Sunday, July 25, 2010

The auctioneer is bidding for a box of fading years

Sovey is trying to figure out where all that junk came from. So are we. We are having an auction on Monday evening here at the farm. We have cleaned out my grandmother's house and the chicken coop and corn crib and the upstairs of the barn. Our yard sales last summer just grazed the surface so we moved up to the big leagues by calling in a professional. I don't know what the horses are going to think of the tent and all the people and the auctioneer's microphone. Last summer, the farmhouse tenants had a huge party and the horses LOVED it. You can read about their funny antics that night here. They are very sad that the farmhouse is empty now - no activity for them to watch anymore.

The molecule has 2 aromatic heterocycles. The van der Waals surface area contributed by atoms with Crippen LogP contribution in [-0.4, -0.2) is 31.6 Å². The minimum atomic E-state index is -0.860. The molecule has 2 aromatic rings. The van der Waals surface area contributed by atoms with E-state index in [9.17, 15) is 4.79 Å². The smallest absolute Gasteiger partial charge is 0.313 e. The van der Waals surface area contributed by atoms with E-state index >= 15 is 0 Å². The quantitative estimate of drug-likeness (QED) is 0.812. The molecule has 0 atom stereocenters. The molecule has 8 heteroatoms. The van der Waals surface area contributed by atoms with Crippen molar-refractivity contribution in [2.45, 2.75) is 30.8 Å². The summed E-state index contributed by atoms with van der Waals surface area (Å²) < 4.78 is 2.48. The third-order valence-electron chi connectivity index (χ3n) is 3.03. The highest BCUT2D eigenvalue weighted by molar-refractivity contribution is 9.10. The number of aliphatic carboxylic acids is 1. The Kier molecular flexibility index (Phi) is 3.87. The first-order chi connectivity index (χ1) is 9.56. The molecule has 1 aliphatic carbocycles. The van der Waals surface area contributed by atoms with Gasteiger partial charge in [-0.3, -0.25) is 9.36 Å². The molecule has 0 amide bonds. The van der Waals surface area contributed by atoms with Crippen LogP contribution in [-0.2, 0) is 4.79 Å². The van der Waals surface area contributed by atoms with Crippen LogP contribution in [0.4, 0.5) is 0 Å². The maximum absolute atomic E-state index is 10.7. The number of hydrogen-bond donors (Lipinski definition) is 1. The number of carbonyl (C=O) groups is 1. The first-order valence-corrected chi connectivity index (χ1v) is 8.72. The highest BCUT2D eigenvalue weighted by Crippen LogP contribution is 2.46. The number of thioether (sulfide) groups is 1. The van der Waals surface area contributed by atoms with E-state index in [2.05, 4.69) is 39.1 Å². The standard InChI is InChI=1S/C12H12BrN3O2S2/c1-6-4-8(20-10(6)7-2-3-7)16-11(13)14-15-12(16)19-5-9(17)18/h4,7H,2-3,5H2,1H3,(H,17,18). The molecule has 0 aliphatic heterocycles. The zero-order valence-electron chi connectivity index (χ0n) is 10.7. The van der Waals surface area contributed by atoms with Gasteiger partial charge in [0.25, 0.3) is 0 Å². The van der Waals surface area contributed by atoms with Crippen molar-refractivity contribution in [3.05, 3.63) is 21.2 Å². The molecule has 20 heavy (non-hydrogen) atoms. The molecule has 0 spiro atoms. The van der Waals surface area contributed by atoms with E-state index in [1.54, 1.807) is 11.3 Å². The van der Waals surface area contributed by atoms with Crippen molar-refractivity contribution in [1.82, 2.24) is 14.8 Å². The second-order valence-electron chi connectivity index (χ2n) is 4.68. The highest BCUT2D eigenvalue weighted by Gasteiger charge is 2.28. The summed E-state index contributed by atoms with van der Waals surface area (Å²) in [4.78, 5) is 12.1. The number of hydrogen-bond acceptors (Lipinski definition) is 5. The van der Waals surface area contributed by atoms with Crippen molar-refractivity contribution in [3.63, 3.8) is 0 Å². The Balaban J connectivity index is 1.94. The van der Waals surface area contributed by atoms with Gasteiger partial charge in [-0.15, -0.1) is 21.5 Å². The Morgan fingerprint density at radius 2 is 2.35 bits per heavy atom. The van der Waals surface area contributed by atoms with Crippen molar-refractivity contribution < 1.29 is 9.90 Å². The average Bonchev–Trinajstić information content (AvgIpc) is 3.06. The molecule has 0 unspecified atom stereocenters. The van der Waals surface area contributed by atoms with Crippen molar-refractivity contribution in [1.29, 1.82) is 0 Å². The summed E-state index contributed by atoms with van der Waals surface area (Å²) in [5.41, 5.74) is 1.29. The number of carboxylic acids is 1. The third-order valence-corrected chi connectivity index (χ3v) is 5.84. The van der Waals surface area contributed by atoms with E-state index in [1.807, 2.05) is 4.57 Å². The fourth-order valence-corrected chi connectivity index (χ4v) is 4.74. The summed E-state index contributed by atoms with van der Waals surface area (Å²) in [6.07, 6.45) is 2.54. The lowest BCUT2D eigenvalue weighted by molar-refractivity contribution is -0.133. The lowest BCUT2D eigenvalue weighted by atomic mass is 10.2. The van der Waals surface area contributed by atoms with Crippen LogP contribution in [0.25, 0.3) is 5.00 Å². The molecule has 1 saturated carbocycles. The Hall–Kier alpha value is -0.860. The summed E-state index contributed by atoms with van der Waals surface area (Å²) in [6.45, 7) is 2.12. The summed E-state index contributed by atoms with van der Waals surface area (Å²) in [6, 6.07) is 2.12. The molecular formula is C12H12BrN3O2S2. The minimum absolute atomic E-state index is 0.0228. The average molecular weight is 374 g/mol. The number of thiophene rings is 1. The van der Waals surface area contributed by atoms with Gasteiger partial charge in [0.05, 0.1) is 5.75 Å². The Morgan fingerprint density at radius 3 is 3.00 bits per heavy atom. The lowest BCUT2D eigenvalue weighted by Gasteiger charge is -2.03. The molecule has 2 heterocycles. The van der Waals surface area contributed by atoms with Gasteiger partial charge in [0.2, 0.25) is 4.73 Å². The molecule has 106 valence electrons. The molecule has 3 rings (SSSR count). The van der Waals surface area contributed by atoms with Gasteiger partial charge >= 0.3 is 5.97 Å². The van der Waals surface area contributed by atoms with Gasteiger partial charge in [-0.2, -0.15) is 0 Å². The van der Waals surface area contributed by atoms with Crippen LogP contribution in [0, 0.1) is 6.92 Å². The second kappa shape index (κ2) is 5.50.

Sovey says, "Hmm, what do we have here?" This photo was taken on Saturday night - he wasn't nearly this brave on Friday evening!
Can I just say that I adore these two horses and I have enjoyed watching their different reactions these past few days? Sometimes I feel divided having two horses because one is always left out. I imagine it might be easier to only own one horse because everything thing I do involves two times the work. The up side of more work, though, is the lovely juxtaposition of their different personalities. I get to enjoy each horse's temperament in new situations. They are sooooo different!!!

Sovey was first out of the pasture on Friday evening after a whole day of watching us assemble all our auction items on the grass. He snorted and stared, but still cautiously made his way forward to the apple tree. He was electric, ready to spring up at any moment. I am not as confident on the ground as I am on a horse's back, but it was 95 degrees at 6:30pm so I opted out of riding. I reassured Sovereign that it was ok and that the junk would not get him. He slowly calmed and by the time I put him back in the pasture, he was completely bored with the auction.